In Defense of The Mandalorian and The Last of Us' "Filler" Episodes

We're only a few months into 2023, but the television landscape has started an unexpected, buzzed-about trend. Two of the year's biggest TV hits, the first season of HBO's The Last of Us and the current third season of Disney+'s Star Wars: The Mandalorian, have experimented with their respective formats in a single episode or two — and started a mountain of discourse as a result. The third and seventh episodes of The Last of Us, "Long, Long Time" and "Left Behind", both diverged from the series' central story, and were quickly met with complaints. The newly-released third episode of The Mandalorian, "Chapter Nineteen: The Convert", took on a similar trend, and has almost been seen as even more divisive. Amid the often-incorrect labeling of these installments as "bottle episodes" or "filler", there's been the question of why The Last of Us and The Mandalorian are wasting precious time on these detours — but honestly, doing so works wonders for both shows. Spoilers for the first season of The Last of Us, and the first three episodes of Season 3 of Star Wars: The Mandalorian, below! Only look if you want to know!

Despite being criticized as "filler" by some of the show's naysayers, I won't include "Left Behind" in this argument — it adapts a canonical part of The Last of Us' original text, it adds a pivotal context to Ellie's (Bella Ramsey) fight to keep Joel (Pedro Pascal) alive, and it arguably is the ideal place for that story to fit into a seasons-long adaptation. So, let's address the two remaining episodes. "Long, Long Time" diverges almost entirely from the canon of The Last of Us' games, expanding on the story of Bill (Nick Offerman) and Frank (Murray Bartlett), two men who accidentally meet and quietly form a beautiful long-term relationship in the post-apocalypse. Years into the pandemic, when Frank is about to die from old age and various illnesses, he and Bill get married and have one last day together, before ending their lives side by side. "The Convert", meanwhile, follows Dr. Penn Pershing (Omid Abtahi) and Elia Kane (Katy O'Brian), two former Imperial workers who have been inducted into the New Republic's Amnesty program on Corusant. When Pershing wants to privately continue the cloning experiments he led under the Empire, Kane takes him on an adventure to gain the necessary tools — and then ultimately betrays him, ratting him out to the New Republic and causing his mind to possibly be destroyed by a repurposed Mind Flayer machine.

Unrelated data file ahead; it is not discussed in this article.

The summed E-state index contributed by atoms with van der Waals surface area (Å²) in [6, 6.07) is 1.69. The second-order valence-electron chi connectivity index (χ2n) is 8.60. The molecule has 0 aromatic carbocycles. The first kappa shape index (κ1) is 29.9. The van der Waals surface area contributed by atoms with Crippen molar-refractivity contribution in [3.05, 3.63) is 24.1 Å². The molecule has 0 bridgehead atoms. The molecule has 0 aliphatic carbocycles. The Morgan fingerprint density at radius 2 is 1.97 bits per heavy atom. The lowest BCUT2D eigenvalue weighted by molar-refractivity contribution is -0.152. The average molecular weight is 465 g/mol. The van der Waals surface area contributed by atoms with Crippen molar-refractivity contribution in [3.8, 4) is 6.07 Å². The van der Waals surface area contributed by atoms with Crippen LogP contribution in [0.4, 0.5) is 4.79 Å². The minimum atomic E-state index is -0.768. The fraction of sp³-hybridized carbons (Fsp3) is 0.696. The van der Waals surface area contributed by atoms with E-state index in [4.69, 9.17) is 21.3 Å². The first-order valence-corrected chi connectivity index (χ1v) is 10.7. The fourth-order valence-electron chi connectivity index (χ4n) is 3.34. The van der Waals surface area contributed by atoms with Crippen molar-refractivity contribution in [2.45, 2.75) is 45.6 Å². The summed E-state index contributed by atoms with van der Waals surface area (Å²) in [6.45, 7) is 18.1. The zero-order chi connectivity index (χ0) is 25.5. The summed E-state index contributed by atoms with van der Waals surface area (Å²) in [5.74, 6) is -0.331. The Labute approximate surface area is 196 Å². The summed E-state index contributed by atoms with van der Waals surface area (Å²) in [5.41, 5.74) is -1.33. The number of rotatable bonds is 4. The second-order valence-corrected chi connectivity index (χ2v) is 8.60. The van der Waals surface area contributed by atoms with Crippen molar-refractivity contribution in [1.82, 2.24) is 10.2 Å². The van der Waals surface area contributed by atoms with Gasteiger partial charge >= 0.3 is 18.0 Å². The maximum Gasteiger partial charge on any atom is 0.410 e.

Sure, both of these episodes tell stories that fans were not expecting to see, and barely include the show's central protagonists, with The Last of Us' Joel and Ellie and The Mandalorian's Din Djarin (Pedro Pascal), Grogu, and Bo-Katan Kryse (Katee Sackhoff) only bookending the respective episodes. While that narrative decision might be shocking, it's certainly not an unprecedented way to tell a long ongoing story. Compare that, if you will, to the "Annual" issues of ongoing comics — once-a-year standalone stories that often sidestep (or, at times, directly contradict) the canon being established in the rest of the year's issues. Even if an annual does follow that storytelling formula, that doesn't stop it from being well-executed or entertaining. More often than not, the plot of an annual will reverberate into future issues, even if that isn't immediately apparent at the time.

"Long, Long Time" has a similar sort of impact, as going to Bill and Frank's house equips Joel and Ellie with necessary new gear on their westward adventure (it's gear that largely gets lost in the very next fight they get into in Kansas City, but nevertheless). Beyond that, the episode resonates on an emotional level — Bill's letter to Joel about finding "one person worth saving" feels like a thesis statement for the controversial events of The Last of Us' Season 1 finale. While we obviously have yet to see how the events of "The Convert" impact the rest of The Mandalorian's third season, we do know how they impact the larger history of the Star Wars universe: in the Sequel Trilogy films, villains like Snoke and Palpatine will be able to return through cloning, fulfilling Pershing's goal in the worst possible roundabout way. Even on a narrative level, there's a chance that Pershing and Kane's relationship with their New Republic overlords will mirror how Din and Bo-Katan feel about the cult of Mandalorians they're inducted into by the episode's end.